The Indigenous Resiliency Project: a worked example of community-based participatory research
Julie Mooney-Somers A B and Lisa Maher A
A National Centre in HIV Epidemiology and Clinical Research, University of New South Wales (on behalf of the Indigenous Resiliency Project Australian Steering Committee)
B Corresponding author. Email: firstname.lastname@example.org
NSW Public Health Bulletin 20(8) 112-118 http://dx.doi.org/10.1071/NB09007
Published: 7 September 2009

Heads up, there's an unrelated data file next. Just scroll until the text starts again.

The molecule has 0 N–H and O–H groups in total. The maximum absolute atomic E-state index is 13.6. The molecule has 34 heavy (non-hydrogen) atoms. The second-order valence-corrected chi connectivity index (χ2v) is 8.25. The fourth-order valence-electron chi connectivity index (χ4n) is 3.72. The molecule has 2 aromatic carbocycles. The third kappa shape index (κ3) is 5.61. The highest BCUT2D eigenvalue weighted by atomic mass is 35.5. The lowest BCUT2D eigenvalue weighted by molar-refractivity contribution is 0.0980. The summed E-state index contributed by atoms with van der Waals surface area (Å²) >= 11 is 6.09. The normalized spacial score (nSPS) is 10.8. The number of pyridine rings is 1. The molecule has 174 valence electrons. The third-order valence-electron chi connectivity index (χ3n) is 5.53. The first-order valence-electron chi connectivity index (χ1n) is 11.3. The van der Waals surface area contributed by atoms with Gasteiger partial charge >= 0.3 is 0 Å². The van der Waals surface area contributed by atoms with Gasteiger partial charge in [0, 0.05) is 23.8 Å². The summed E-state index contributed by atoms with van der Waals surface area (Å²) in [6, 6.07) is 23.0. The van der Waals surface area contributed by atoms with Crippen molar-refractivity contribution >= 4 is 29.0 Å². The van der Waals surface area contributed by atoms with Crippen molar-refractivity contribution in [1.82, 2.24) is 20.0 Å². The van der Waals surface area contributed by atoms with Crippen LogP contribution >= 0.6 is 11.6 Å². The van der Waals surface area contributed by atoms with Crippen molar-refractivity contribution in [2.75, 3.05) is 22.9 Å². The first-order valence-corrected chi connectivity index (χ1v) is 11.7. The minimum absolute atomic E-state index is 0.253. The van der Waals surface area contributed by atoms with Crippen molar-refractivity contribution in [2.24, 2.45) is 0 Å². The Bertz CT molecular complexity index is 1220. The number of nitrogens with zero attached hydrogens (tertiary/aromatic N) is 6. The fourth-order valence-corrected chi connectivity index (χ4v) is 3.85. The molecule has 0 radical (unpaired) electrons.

Community-based participatory research (CBPR) is often cited as a suitable methodological approach for academic researchers wanting to work collaboratively with Indigenous communities. This paper describes the Indigenous Resiliency Project currently being conducted in Redfern, Townsville and Perth. This case study is used to demonstrate how a group of university-based researchers and Aboriginal Community Controlled Health Services have used CBPR to work with young Indigenous Australians to explore young people’s perspectives on resilience in relation to bloodborne viruses and sexually transmissible infections. This paper also describes some initial benefits gained through the process of developing the Indigenous Resiliency CBPR Project, such as: developing research capacity; establishing relationships between community organisations and research institutions; and prioritising ethical and social considerations in the conduct of research. A commentary on the experience of one health worker involved in the project accompanies the paper.
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